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Can Pokemon Go Stop Lying About Nearby Pokemon Please?

Every day when I go on my stupid walk for my stupid mental health, I play Pokemon Go. For 90 minutes I walk haphazardly around my city, bouncing from gym to gym and spinning PokeStops along the way. Occasionally, while looking for upcoming raids, I’ll spot a silhouette on the Nearby Menu of a Pokemon I haven’t yet captured – a most coveted opportunity for someone who has been playing Go for as long as I have. Invariably, the Pokemon in question will be three and a half miles away in a part of town I’ve never even been to. The Nearby Menu is a misnomer. It should be called the Pokemon Within Driving Distance Menu, because you’re certainly not walking that far.

The Pokemon that appear on this list spawn exclusively near PokeStops, so at first I thought the problem is with the poor density of stops in my city. I only have about ten stops within what could be considered walking distance, so I can understand to a certain degree if I’d need to walk more than a mile to catch a Pokemon I’m tracking – but that’s not how it works. The system will show you Pokemon well outside of a reasonable walking distance even if you’re surrounded by stops.

Here’s the most related examples I can come up with. Last night I was enjoying a Blue Milk in Galaxy’s Edge at Disneyland, hopefully some of you have been there. I spotted the silhouette of an Emolga on my list and figured this was the perfect time to finally track down the surprisingly elusive Sky Squirrel Pokemon. Galaxy’s Edge is in the very back corner of the park, but there are PokeStops approximately every ten steps in Disneyland, so I couldn’t imagine it would be very far.

Elmoga wasn’t at any of the six stops or gyms in Galaxy’s Edge. It wasn’t hanging out in nearby Fantasyland or down by Splash Mountain. It wasn’t on Main Street or up by the front gate. It wasn’t even all the way over in California Adventure, the other theme park opposite Disneyland.

It was at the Anaheim Courtyard by Marriot, a 20-minute walk all the way out of the park, past the bus loop, and down the street towards the freeway.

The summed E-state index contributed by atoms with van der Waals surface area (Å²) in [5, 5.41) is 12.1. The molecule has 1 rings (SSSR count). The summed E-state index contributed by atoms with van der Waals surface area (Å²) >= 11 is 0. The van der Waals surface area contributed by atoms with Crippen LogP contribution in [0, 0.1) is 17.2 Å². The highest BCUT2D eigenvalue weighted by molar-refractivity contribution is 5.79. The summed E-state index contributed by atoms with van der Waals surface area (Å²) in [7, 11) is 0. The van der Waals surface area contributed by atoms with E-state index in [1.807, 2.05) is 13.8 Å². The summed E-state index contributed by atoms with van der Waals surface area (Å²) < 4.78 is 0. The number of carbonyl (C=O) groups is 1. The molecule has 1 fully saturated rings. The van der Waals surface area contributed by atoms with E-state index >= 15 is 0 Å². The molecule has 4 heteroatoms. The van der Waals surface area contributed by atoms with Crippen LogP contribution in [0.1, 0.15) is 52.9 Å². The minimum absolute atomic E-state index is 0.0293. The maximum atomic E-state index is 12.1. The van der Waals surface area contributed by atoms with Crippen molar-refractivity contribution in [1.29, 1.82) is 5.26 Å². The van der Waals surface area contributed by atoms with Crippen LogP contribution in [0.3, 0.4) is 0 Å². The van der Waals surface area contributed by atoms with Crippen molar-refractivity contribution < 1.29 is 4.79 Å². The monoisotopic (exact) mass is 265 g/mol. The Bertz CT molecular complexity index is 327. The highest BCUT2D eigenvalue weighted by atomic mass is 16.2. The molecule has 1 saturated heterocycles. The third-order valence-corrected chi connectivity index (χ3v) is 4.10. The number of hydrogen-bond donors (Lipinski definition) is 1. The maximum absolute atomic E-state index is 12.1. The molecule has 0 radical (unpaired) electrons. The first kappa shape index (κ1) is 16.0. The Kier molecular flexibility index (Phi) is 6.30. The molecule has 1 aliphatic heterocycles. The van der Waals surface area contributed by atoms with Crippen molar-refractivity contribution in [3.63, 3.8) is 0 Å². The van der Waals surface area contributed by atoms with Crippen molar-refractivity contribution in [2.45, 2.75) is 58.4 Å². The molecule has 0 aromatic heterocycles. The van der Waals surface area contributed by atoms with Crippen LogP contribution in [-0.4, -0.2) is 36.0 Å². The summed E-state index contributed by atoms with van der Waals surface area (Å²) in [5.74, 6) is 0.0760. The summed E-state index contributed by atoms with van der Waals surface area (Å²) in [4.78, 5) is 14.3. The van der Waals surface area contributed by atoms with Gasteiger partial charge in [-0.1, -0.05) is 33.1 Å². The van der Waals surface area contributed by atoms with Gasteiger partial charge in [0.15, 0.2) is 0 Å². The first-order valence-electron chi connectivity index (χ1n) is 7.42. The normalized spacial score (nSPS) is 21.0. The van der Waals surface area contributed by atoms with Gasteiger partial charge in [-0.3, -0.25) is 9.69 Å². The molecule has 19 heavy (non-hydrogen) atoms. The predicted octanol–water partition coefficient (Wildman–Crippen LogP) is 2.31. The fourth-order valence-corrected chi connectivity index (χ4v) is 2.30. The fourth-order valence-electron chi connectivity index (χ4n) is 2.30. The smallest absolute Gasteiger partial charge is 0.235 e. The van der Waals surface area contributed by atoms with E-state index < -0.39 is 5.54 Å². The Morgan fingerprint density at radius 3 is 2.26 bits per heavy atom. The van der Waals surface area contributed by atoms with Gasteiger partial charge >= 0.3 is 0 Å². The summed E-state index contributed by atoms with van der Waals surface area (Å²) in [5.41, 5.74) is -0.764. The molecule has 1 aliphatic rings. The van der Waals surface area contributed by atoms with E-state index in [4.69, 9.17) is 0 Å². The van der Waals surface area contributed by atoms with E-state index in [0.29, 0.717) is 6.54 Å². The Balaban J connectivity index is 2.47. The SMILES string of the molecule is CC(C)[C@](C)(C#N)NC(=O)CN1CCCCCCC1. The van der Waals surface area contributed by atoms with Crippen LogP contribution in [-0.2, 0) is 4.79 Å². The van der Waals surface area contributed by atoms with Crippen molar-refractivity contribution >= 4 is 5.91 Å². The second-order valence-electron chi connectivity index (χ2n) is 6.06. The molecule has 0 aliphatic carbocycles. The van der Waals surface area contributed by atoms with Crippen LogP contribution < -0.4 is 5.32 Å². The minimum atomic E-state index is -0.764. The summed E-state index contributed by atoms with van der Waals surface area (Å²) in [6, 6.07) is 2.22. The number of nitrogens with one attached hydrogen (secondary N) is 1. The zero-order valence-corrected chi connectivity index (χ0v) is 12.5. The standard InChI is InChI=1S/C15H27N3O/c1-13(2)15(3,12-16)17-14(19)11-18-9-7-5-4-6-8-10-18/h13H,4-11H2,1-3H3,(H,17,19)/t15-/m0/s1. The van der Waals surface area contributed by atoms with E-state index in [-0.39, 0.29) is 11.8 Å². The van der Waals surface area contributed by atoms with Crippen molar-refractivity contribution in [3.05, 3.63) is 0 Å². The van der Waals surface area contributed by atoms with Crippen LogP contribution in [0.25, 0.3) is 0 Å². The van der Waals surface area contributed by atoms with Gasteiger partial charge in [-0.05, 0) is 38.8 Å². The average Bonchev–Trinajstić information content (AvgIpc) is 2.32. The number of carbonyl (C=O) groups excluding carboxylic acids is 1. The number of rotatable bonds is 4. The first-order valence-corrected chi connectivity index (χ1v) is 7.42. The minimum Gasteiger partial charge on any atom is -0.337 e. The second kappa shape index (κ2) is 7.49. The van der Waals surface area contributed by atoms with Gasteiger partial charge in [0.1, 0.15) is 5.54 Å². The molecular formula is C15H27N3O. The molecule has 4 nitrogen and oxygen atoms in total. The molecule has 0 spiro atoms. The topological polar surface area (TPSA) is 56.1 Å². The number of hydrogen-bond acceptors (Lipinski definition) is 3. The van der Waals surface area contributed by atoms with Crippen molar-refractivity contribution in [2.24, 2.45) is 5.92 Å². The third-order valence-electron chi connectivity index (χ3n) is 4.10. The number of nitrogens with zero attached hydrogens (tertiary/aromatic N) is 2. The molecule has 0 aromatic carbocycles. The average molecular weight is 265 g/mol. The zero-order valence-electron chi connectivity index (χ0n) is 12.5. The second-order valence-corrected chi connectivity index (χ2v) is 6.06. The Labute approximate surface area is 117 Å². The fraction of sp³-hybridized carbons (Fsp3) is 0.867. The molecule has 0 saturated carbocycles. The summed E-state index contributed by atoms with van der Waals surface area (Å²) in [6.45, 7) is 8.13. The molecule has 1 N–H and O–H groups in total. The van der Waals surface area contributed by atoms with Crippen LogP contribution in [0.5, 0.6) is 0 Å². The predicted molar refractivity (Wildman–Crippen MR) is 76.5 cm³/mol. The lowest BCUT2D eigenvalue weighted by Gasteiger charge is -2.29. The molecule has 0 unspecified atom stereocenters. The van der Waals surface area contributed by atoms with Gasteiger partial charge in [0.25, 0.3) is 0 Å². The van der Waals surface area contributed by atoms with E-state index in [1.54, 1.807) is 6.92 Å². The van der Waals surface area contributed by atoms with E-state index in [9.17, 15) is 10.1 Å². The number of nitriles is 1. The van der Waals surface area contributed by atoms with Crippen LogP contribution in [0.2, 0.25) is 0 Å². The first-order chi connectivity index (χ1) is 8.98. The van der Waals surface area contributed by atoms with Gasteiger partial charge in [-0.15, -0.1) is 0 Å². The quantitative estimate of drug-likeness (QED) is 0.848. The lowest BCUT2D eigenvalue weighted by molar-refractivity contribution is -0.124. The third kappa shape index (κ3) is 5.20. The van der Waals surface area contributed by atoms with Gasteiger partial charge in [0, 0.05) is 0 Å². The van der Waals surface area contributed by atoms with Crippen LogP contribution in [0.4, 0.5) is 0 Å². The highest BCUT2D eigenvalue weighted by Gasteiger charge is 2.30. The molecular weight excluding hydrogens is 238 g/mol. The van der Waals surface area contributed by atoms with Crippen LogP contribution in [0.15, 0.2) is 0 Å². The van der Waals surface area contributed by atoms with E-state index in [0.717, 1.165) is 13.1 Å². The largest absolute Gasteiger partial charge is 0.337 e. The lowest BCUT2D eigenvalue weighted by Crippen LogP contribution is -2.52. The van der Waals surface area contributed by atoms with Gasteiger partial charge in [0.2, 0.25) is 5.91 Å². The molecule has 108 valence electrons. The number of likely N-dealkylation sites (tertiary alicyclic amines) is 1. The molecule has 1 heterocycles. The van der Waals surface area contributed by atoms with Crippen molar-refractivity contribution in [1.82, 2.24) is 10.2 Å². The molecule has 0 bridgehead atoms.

I want to be fair to Niantic. As the crow flies, maybe the Marriot is technically just a little over a mile. It is not easy to get in and out of Disneyland, and if I was on a regular city street maybe it wouldn’t have been completely unreasonable to walk all the way there. On the other hand, there were no less than 80 PokeStops between me and the Marriot, and this is far from the first time the tracker has proven itself useless.

I’ve done the long hustle before too. When I see something I just can’t ignore, I’ll make my best effort to get there. Even when I commit to walking 15-20 minutes though, the Pokemon almost always disappears before I can get there.

The Nearby Menu used to be different. In the early days of Pokemon Go, you could see how far away every Pokemon was based on the number of footprints under their pictures. You had to actually track them down yourself by watching the number of feet increase or decrease as you moved around, until you figured out which direction to go. Maybe that system was too time-consuming for some, but I don’t remember it ever asking me to walk miles and miles to find anything. The revamp has made it easier to figure out where the Pokemon are, but impossible to actually get to them.

I know how the menu works. If there’s a Pokemon I don’t have yet it will appear at the top of the list, even if it’s further away from the rest of the ‘nearby’ Pokemon. I want the menu to prioritize Pokemon I don’t have, but I just don’t understand why these rare Pokemon aren’t spawning in places I can actually get to. I don’t mind if they only spawn rarely at certain times of day or during certain months, but when they do appear they should appear at every, or almost every PokeStop. If I have to drive to get to a Pokemon, that purpose of Pokemon Go has been defeated.

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